Vast in scale and complexity, Lucinda Tanner has received acclaim for her large format woodblock prints.
Whether inspired by Swiss artist Ferdinand Hodler’s iconic views of his homeland, or the grand architecture of Venice, Tanner’s work reflects her unique amalgamation of process, aesthetics, and concept. Though smaller in scale her most recent Mandorla works resonate with an energy that belies their size, through her vivid exploration of colour and symbolic form via print.
Tanner has long made work that explores the notion of cultural heritage, how the legacy of evolving societies is expressed through objects and architecture. In recent years, she has turned to her attention from the tangible to the intangible aspects of heritage, pondering what gives a place its distinctive character.
Artists frequently look to the landscape to explore the notion of genius loci, or “spirit of place,” and in this Tanner was recently inspired by iconic Swiss painter Ferdinand Hodler (1853-1918). Hodler’s ordered paintings of the landscape have come to represent a sense of national Swiss identity, and in 2017-18 Tanner created works that reference certain iconic Hodler compositions. Executed in dreamy, Fauvist shades of pink, blue and green, these woodblock prints reveal her skilled use of crosshatching and colour. Layers of crosshatched lines are printed one over the other, creating unique colour and linear interactions that coalesce and harmonise on the sheet. The resulting works present a seductive, idealised view of places that exist as much in the imagination as they do in reality.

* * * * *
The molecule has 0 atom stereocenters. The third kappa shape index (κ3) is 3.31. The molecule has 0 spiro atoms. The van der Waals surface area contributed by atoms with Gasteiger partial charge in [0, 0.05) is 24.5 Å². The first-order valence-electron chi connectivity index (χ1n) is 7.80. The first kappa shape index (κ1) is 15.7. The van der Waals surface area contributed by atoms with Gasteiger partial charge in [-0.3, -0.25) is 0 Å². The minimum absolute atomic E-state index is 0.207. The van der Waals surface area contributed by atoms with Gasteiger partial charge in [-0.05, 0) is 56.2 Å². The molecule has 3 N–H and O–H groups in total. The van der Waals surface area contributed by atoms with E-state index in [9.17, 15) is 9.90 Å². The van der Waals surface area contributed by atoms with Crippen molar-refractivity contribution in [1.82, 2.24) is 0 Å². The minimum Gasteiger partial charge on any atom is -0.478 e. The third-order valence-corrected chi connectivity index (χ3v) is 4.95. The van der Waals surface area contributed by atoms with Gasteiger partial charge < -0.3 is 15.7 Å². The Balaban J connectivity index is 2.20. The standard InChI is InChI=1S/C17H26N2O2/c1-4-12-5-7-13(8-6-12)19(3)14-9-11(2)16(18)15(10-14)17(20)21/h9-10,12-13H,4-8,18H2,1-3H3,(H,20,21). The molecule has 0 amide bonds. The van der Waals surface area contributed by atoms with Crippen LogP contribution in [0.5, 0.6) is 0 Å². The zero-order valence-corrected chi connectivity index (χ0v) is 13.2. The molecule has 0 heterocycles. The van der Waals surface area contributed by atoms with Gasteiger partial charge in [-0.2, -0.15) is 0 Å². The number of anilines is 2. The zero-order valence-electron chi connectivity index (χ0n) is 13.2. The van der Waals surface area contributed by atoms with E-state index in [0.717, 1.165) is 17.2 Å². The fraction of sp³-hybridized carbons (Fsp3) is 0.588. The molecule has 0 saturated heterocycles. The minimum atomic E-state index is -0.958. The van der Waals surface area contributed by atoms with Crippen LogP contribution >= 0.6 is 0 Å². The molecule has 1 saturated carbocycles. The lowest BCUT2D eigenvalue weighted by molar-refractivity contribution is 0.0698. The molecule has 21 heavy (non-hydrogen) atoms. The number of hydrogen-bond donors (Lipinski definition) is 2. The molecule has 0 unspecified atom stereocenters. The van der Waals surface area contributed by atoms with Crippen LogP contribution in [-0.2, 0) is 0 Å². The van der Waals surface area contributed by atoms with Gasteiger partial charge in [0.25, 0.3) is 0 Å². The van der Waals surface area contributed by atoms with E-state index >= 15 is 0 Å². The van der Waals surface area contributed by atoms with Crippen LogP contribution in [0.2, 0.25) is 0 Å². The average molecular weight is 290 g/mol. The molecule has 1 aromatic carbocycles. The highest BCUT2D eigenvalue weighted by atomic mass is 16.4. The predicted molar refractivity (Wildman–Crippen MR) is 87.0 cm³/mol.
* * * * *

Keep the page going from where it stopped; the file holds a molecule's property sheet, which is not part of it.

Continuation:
Tanner’s use of rhythmic line-work and explorations into colour are taken further in her Mandorla prints of 2018. These works feature densely crosshatched lines combined in layered inter-locking circles. Created with a single block that is inked and printed in varying colours, for each layer the block is turned in a different direction, the two circles overlapping in the centre. The resulting optical effects of line and colour are created by relationships between layers that are most rich in the centre where the circles meet.
The Mandorla as a subject has deep spiritual connotations that have been explored in art for centuries.
Here Tanner employs the Mandorla for its symbolism connected to reconciling opposing forces, the zone where the circles overlap symbolizing healing and wholeness. Thus in these works and in others, Tanner translates the raw materials of her art – wood, ink and paper into images that transcend an everyday observation of the physical world.
– Marguerite Brown MAArtCur